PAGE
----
• Renewable energy includes two of the fastest growing occupations: wind turbine technicians and solar panel installers.  However, these occupations are still relatively small job fields with less than an additional 12,000 workers over the 10-year period.
     Istock 1600582956 Credit Serhii Hryshchyshen

Trends in Salary Compensation

A consideration for many job seekers is the salary offered in different career fields. Current wage levels by major occupational groups indicate workers in management positions receive the most pay, earning a median annual salary of $107,000. Computer professionals closely follow, earning just over $100,000 annually. Health care practitioners such as physicians, nurses, and therapists and technicians are at $78,000 and health care support workers such as aides make $34,000.

Best Occupations for Growth and Salary

There are a limited number of occupations requiring post-secondary training projected to have more than 50,000 job openings each year and salaries of more than $60,000 annually.

  • In the general business and administrative sectors these are accountants and financial managers, management analysts, project managers, and human resource specialists;
  • For the health industry, these occupations are medical care managers, registered nurses, and nurse practitioners;
  • In the information technology sector, these are computer managers, software developers, and data scientists; and lawyers.

Job growth is not the only source of job openings. Placement and turnover due to workers retiring or leaving the labor force or moving to other occupational fields result in many more opportunities even in declining industries and occupations. State labor tables show the total job openings due to both growth and this replacement factor.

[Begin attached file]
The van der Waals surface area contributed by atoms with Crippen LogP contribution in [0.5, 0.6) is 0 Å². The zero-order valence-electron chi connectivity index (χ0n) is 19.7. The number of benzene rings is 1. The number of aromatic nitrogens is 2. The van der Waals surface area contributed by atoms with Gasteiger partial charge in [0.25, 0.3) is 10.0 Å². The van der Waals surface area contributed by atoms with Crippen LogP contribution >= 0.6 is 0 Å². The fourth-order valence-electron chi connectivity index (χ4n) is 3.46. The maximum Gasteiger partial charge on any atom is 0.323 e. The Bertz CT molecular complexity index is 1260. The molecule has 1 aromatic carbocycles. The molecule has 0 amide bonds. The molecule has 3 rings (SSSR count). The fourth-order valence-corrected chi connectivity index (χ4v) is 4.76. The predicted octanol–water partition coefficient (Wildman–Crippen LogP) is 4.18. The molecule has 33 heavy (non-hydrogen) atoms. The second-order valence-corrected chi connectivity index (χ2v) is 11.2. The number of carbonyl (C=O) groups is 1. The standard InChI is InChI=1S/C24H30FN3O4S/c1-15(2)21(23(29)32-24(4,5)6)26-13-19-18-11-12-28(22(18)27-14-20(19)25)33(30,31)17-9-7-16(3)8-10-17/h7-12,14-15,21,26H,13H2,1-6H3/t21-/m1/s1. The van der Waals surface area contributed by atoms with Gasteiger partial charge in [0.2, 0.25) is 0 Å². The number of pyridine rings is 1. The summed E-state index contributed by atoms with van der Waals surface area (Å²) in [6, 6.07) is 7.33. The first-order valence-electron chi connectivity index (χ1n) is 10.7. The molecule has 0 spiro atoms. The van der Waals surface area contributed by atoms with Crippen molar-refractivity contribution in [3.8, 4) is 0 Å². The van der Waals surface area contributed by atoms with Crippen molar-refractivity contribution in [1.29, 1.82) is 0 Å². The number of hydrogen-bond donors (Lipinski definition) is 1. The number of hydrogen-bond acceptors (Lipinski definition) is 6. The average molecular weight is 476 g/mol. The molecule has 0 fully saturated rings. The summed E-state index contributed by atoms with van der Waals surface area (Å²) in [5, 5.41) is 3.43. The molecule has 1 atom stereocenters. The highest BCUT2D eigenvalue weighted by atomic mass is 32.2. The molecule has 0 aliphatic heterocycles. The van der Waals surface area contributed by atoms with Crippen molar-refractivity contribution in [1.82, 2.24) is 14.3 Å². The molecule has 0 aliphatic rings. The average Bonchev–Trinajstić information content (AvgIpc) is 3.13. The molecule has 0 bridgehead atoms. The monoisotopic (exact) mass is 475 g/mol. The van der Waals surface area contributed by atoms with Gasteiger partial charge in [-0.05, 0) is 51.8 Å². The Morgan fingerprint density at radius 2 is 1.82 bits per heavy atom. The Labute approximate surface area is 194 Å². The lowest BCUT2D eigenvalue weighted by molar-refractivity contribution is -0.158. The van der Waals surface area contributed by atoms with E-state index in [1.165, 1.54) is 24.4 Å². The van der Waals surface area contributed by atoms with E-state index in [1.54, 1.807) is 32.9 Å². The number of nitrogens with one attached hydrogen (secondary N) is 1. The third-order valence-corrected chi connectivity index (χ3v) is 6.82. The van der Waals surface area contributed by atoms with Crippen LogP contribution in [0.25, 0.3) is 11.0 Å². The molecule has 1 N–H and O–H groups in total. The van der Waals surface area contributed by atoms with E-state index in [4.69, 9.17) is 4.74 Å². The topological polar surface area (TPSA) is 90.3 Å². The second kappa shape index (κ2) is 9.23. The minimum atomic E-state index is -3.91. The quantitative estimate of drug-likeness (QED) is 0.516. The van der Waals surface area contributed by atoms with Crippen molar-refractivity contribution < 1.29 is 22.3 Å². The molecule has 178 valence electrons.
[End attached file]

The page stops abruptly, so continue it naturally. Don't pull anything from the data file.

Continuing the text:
Career development professionals can find these detailed projections and more to help their client in the career decision making process within the Occupational Outlook Handbook at www.bls.gov/ooh. This source provides job outlook and duties, educational and training requirements, wages, sources for similar state projections, and other employment information for nearly 300 industries and over 800 occupations.



Bureau of Labor Statistics, U.S. Department of Labor. (n.d.). Occupational Outlook Handbook. Retrieved from http://www.bls.gov/ooh/

National Career Development Association. (n.d.). List of competencies. https://associationdatabase.com/aws/NCDA/asset_manager/get_file/631290?ver=0


Charles LehmanCharles J. Lehman is the Director of a New Mexico economic consulting company specializing in workforce issues and needs. He served as the Treasurer on the NCDA Board of Trustees and is also a charter member of the New Mexico Career Development Association. He is retired from the New Mexico Department of Labor where he worked on economic research and workforce program implementation. He has degrees in economics and mathematics from the University of New Mexico and has served as an Air Force officer. He can be reached at charles.j.lehman@gmail.com